Backpacker

Happy 2015, year of Travel!

Hey guys, if you’re reading this you’ve found my blog. Cool as! For those who know me, you know about a month ago I bought a two way ticket to Malaysia and Philippines. If you don’t know me you know this now. The idea was a bit of a whynot moment and originally I was meant to leave in June. I thought 6 months would be a good amount of time to gather some funds around me. Next thing I know, i’m staring at my receipt for a ticket departing in January to Malaysia and April to Manila, Philippines . Out the window went the saving plans. Savings? Ain’t nobody got time for that. At this stage I’m a backpacker, I have no plan and a strict budget. The vague idea is to backpack through Malaysia and then onwards through India,Nepal and Manila. Make some friends, learn some languages and maybe work. I don’t know when I’ll come home. Maybe I’ll find a new home.

Coming Jan 1 2015 My life and I will quite literally be up in the air. Some days I wish I was leaving tomorrow and other days I am actually drowning in the overwhelmingly large ocean known as “what the f**k am I doing”. I’ve started this blog cause well I like to write and why not? I can kept track of my ideas and plans. I can make sure I remember the things that help me travel easier- and the things that don’t. I’ll also without a doubt be writing down my travel adventures as they unravel out in front of me, making you green with envy at the new places I find and the beautiful humans I meet. So can’t wait! Blogging also is an easy way for me to keep you in the loop with my movements. God knows I am bad enough at keeping in touch with my friends who live in the same city as me!

So, it’s the last month of 2014. I’ve allowed myself a month to fantasize about all my travelling possibilities, to stare at maps and stay up until 1 am reading travel blogs. One month away from D-DAY and shit has to get real. That means I need some form of a plan. At least for that first week in the unknown! There is no way in hell things to go well with me landing in Malaysia with no bed, no idea where I am and no language skills whatsoever.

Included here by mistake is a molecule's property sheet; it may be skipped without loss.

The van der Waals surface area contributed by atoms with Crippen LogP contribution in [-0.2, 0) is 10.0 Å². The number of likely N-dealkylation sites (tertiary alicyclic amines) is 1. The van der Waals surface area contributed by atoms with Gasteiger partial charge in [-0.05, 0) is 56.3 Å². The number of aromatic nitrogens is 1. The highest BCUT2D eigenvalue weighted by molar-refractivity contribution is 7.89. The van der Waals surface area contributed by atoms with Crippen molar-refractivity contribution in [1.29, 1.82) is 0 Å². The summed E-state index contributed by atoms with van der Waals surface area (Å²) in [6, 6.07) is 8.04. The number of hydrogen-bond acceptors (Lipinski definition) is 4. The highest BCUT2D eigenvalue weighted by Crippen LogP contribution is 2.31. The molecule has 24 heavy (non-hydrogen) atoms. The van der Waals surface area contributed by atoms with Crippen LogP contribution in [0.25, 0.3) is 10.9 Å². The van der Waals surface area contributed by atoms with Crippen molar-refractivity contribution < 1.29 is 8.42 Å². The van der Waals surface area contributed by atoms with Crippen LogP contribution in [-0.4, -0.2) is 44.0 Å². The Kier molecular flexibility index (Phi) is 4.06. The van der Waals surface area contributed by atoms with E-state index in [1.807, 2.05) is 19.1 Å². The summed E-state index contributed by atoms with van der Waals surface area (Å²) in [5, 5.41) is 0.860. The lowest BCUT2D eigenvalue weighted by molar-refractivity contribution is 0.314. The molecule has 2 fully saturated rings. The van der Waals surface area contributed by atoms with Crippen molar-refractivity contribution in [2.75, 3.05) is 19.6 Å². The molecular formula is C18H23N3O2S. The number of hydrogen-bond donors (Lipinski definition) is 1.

This is my list for first quarter of 2015, the start of my travel prep, and this month I’ll be blogging about how good I am at getting all this shit done.

First quarter of 2015

January – Malaysia (Voluntary Work/Travel/New year)
February – Lucknow and Delhi (Wedding Shoot/Travel)
March – Nepal (Voluntary Work/Travel)
April, May – Philippines (Voluntary Work/Travel/Future plans)

Travel Preparation

Buy a backpack. Cos you can’t go backpacking without one.
Find a work – random voluntary work in the above mentioned countries through YGIP
Travel Insurance. Just writing those word makes me want to run away.
Draft up a Rough itinerary for the first two weeks in Malaysia.

If I can get through this by the end of the month I’m going to be so impressed I will be going to party.

My Travel Blog Wandering Mak

How Travelling Solo Has Made Me A Better Person

I was 21 the first time I set out on my own. I did it again when I was 22. And a third time when I was 23. I am a self-confessed airport crier, last-minute packer, document misplacer and chronic over-thinker who finds leaving anyone and anywhere a huge deal. Yet I have never once regretted going. I have missed things (people, birthdays, my graduation, home cooked meals, etc) but I have never once thought “I should never have gotten on that plane.”